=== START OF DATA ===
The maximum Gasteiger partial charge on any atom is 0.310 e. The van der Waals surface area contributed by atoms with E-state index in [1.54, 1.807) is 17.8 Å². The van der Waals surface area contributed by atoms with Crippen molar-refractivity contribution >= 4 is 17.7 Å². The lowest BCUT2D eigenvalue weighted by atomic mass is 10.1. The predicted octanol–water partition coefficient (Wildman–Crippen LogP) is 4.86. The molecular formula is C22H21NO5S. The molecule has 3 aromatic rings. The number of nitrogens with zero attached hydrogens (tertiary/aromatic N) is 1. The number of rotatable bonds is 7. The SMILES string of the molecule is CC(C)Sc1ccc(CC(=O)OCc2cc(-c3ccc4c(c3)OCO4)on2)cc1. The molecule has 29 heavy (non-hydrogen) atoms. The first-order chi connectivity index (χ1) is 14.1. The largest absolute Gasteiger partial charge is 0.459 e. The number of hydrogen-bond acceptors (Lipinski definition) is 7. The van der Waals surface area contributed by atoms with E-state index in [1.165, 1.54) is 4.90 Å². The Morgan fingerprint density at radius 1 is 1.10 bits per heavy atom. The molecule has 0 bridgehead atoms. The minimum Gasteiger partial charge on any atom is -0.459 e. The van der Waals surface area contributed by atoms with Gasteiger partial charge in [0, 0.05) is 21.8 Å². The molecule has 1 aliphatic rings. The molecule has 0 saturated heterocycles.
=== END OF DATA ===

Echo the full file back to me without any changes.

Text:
The maximum Gasteiger partial charge on any atom is 0.310 e. The van der Waals surface area contributed by atoms with E-state index in [1.54, 1.807) is 17.8 Å². The van der Waals surface area contributed by atoms with Crippen molar-refractivity contribution >= 4 is 17.7 Å². The lowest BCUT2D eigenvalue weighted by atomic mass is 10.1. The predicted octanol–water partition coefficient (Wildman–Crippen LogP) is 4.86. The molecular formula is C22H21NO5S. The molecule has 3 aromatic rings. The number of nitrogens with zero attached hydrogens (tertiary/aromatic N) is 1. The number of rotatable bonds is 7. The SMILES string of the molecule is CC(C)Sc1ccc(CC(=O)OCc2cc(-c3ccc4c(c3)OCO4)on2)cc1. The molecule has 29 heavy (non-hydrogen) atoms. The first-order chi connectivity index (χ1) is 14.1. The largest absolute Gasteiger partial charge is 0.459 e. The number of hydrogen-bond acceptors (Lipinski definition) is 7. The van der Waals surface area contributed by atoms with E-state index in [1.165, 1.54) is 4.90 Å². The Morgan fingerprint density at radius 1 is 1.10 bits per heavy atom. The molecule has 0 bridgehead atoms. The minimum Gasteiger partial charge on any atom is -0.459 e. The van der Waals surface area contributed by atoms with Gasteiger partial charge in [0, 0.05) is 21.8 Å². The molecule has 1 aliphatic rings. The molecule has 0 saturated heterocycles.